Want to become an advocate or fine tune your advocacy skills?
It’s never too late to catch up on Summer School for Advocates at http://www.wrightslaw.com/nltr/09/summer.school.advocates.htm
When you complete the 5 part series, you’ll find your certificate here.
Need A Pocket Manual for Advocates? Get a free download…
A lay advocate can be a parent, family member, friends, a teacher, or a professional advocate.
Lay advocates are those willing to provide support to parents, from simple hand-holding and organizing paperwork, to attending important meetings, to taking notes. Lay advocates are not associated with the legal profession, but can be paid or volunteers.
In this advocacy manual you’ll find shared experiences, information and resources for lay advocates, and information about advocacy training. You’ll also find information to help you make the right decision when selecting a lay advocate.
A crisis can hit without warning! How do you prepare? Join several organizations in order to receive their national, state, and local newsletters. Read about and understand the law. Know how to write an IEP (Individualized Education Plan) and become an expert in the global nature of your child’s abilities, disabilities, the law, IEPs, tests & measurements.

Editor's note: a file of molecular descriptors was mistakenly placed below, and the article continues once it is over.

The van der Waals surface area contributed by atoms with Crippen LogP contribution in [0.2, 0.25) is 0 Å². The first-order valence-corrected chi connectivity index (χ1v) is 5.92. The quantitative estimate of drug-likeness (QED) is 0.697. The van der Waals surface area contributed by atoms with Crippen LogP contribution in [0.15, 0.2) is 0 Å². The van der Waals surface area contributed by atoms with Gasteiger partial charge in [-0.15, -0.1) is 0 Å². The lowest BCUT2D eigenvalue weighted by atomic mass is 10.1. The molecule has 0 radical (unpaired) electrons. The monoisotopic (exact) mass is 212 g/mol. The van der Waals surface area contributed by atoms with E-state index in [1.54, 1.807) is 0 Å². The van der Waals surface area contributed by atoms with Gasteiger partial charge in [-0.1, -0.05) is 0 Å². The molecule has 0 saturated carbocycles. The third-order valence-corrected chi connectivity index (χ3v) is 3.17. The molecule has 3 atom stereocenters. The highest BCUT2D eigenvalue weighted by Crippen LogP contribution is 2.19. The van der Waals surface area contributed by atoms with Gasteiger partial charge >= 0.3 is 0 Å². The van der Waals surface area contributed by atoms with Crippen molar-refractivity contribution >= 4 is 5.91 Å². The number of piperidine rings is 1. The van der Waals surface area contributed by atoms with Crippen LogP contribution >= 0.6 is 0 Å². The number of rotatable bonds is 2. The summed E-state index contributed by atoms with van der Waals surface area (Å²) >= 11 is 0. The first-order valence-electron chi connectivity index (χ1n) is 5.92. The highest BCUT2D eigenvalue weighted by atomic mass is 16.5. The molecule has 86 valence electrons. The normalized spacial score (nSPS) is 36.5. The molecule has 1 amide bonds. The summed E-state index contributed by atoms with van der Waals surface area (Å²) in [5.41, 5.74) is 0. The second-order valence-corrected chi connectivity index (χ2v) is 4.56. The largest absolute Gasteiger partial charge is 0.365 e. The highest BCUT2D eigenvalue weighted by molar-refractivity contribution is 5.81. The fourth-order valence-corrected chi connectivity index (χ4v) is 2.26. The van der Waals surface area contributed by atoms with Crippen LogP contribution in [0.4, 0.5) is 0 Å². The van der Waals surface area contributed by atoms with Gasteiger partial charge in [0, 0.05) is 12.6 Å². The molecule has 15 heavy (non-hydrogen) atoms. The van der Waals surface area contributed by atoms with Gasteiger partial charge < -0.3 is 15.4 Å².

Where Do You Begin? Get the Advocacy Resource Checklist from Brightword
You hope it never happens yet you know it eventually will— a school crisis. You’ve attended multiple IEP meetings, are on good terms with your child’s teacher, and advocate for others in your school district. You’ve attended multiple conferences and trainings, and have a bookshelf devoted to books about special education and your child’s disability. You’re prepared. But now, here you are—a school crisis. What next?
Get Wrightslaw Advocacy Training on CD-ROM